Dr.Oliver Sacks and His Awakening Experiment
Dr. Oliver Sacks is a neurologist who took it upon himself to study disorders of the brain that are not quite easily explained. Disorders such as Parkinson’s disease (PD), schizophrenia, Tourette’s, Alzheimer’s, and facial blindness have no known causes and the number of patients diagnosed with these illnesses is steadily increasing. Currently, Dr. Sacks is residing in New York where he is a professor of clinical neurology and psychiatry at Columbia University. Dr. Sacks has accomplished milestones in the field of medicine and is best known for his case studies of neurological disorders, in which he has written several books educating the world on the topic (Why the Brain Loves Music?, 2007).
During the late 1960s, Dr. Sacks began his work as a consulting neurologist at the Beth Abraham Hospital in Bronx, NY. This hospital served as a chronic care facility and housed the very same patients Dr. Sacks would try an experimental drug on (Why the Brain Loves Music? 2007). These catatonic patients were in a coma-like state and could not move nor had any responses for decades. They were survivors of the world-wide illness encephalitis lethargica, otherwise known as the sleepy sickness. This illness was prevalent during 1916-1927 and was first recognized by Constantin von Economo (National Institute of Neurological Disorders and Stroke, 2007).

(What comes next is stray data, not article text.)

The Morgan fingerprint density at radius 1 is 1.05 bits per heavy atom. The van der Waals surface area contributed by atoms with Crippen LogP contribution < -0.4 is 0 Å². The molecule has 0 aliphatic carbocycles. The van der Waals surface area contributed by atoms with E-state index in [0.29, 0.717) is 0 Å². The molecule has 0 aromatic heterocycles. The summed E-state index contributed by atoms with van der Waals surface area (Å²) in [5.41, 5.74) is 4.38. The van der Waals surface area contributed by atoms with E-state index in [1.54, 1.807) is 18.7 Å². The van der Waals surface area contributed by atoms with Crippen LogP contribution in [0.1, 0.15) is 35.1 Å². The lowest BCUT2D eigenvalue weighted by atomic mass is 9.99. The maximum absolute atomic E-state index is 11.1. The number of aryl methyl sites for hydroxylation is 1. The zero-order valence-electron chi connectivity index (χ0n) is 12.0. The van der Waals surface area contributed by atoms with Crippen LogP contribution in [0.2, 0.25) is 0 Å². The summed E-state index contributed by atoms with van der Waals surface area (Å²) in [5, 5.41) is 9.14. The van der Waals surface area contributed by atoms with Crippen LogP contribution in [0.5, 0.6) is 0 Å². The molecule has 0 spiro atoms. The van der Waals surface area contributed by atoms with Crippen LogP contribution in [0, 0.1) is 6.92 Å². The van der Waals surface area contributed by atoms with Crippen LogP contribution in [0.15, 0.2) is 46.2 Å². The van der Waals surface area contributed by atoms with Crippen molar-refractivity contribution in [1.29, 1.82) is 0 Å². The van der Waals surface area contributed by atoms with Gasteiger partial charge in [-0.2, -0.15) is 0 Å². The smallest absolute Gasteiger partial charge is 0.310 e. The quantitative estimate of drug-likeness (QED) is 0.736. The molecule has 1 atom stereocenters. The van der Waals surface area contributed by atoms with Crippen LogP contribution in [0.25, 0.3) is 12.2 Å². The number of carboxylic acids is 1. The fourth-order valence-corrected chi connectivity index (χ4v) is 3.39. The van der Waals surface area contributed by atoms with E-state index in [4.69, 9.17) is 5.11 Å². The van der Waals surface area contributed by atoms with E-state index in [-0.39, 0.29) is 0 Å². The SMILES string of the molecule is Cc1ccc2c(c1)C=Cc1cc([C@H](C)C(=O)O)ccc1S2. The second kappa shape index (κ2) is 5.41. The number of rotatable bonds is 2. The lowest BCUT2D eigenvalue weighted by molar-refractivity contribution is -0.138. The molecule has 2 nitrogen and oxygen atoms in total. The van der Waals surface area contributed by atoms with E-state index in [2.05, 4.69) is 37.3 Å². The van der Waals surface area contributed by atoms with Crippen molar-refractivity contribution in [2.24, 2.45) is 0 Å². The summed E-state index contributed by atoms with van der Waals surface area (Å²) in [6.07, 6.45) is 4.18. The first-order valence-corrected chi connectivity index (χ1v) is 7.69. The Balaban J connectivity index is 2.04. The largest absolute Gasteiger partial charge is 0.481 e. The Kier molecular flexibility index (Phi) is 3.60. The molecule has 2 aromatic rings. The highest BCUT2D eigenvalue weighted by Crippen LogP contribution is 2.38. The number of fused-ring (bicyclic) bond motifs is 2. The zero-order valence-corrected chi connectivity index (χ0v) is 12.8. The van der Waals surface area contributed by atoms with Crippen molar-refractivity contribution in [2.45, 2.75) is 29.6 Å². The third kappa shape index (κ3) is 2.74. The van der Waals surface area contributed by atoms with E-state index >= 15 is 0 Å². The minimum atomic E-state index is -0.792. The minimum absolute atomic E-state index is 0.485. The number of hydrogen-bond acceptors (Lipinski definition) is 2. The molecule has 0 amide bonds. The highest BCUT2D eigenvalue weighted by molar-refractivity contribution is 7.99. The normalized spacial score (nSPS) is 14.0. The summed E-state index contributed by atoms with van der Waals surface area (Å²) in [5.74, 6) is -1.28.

This illness attacks the brain and causes high fever, sore throat, headaches, double vision, delayed responses and movement, sleepiness, abnormal eye movement and other such symptoms that coincided with Parkinson's disease (National Institute of Neurological Disorders and Stroke, 2007). The cause for this illness was not known and recent research has suggested that this disease is a result of a negative immune reaction. There was not a consistent form of treatment for this. Some patients were given steroids and were able to see some type of improvement (National Institute...
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